PubLoft's founder shares his story from bootstrapping to $24K, receiving a $100K investment, and the challenges that shaped their journey.
Hi Mat! Who are you and what are you currently working on?
My name is Mat Sherman. I’m 29 years old, born and raised in Phoenix, Arizona. These days, I am working full-time on Seedscout, which is my 2nd “real” startup.
Seedscout aims to help individuals in the tech industry grow their professional networks. Through the platform, founders can enhance their outreach to investors, connect with other founders, and gain entry into Seedscout’s accelerator program.
Before Seedscout, I built my first startup, PubLoft. On a high level, it was a marketplace to connect writers with those who wanted their blogs managed. Our business model was a subscription. Companies could sign up for PubLoft, pay $2,000/m, and get four blog posts every month uploaded to their blog on autopilot.
The structure of PubLoft was built around having a network of writers we would hire whenever needed. When we signed a new startup on board as a client, we would designate 1-2 writers to work on their project and an Account Executive (AE) to oversee the account's needs.
I was the company's founder and served as CEO, but I think that’s a silly title so early in the game. My main job was getting new customers, maintaining investor relationships, and hiring new team members (which I did poorly).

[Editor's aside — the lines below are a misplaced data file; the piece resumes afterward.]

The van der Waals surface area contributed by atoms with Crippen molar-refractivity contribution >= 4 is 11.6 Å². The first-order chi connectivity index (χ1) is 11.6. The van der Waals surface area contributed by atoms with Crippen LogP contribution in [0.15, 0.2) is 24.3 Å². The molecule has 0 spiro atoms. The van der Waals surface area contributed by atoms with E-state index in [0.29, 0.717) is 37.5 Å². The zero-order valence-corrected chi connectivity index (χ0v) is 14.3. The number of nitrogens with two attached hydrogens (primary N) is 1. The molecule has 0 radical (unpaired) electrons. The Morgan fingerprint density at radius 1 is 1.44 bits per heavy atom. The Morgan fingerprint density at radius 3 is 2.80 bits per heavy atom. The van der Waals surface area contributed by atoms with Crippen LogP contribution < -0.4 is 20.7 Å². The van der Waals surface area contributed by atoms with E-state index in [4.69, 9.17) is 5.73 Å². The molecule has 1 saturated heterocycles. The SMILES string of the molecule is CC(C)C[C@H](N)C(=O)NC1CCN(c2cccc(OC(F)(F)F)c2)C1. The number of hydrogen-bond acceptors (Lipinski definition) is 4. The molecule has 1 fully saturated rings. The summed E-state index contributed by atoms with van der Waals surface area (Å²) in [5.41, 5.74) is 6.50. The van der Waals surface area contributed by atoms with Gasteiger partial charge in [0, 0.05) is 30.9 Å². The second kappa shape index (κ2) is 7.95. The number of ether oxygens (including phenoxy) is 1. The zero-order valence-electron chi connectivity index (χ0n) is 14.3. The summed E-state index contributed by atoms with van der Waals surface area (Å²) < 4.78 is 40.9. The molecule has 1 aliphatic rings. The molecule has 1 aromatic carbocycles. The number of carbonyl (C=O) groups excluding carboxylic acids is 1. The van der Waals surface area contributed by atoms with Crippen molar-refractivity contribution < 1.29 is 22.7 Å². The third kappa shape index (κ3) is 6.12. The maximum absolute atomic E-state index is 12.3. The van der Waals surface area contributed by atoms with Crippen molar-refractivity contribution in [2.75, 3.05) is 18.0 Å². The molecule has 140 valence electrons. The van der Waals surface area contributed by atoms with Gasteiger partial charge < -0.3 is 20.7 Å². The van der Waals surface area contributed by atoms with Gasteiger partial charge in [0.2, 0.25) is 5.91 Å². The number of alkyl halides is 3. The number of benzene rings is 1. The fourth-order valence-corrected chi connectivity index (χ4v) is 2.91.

Most notably, I pioneered an ultra-scalable cold emailing machine, which got us to $24,000 MRR in under a year with minimal CAC.
What's your background and how did you come up with PubLoft's idea?
Before PubLoft, I had just graduated college. I was Ubering full time to make my 1st project work, and eventually stopped after six months and got my first post-college job.
I was a sales development rep at Endless Entertainment, an event production company based in Phoenix. I handled inbound leads for them and turned them into qualified leads to pass on to my AE.
Not even a month into the job, I hated it. I had an urge to work for myself and do my own thing. I just didn’t know what that thing exactly was.
After putting up with Endless for three months, I started feeling restless. So I wrote a blog post listing all my skills and shared it with my network. Little did I know I made a critical mistake by sharing it with one of my boss's close friends.
I assumed that he would inevitably pass it on to my boss, so in a somewhat impulsive move, I decided to quit before I could be fired. Yes, it's not the best plan, but sometimes things don’t have a plan. You just figure it out as you go.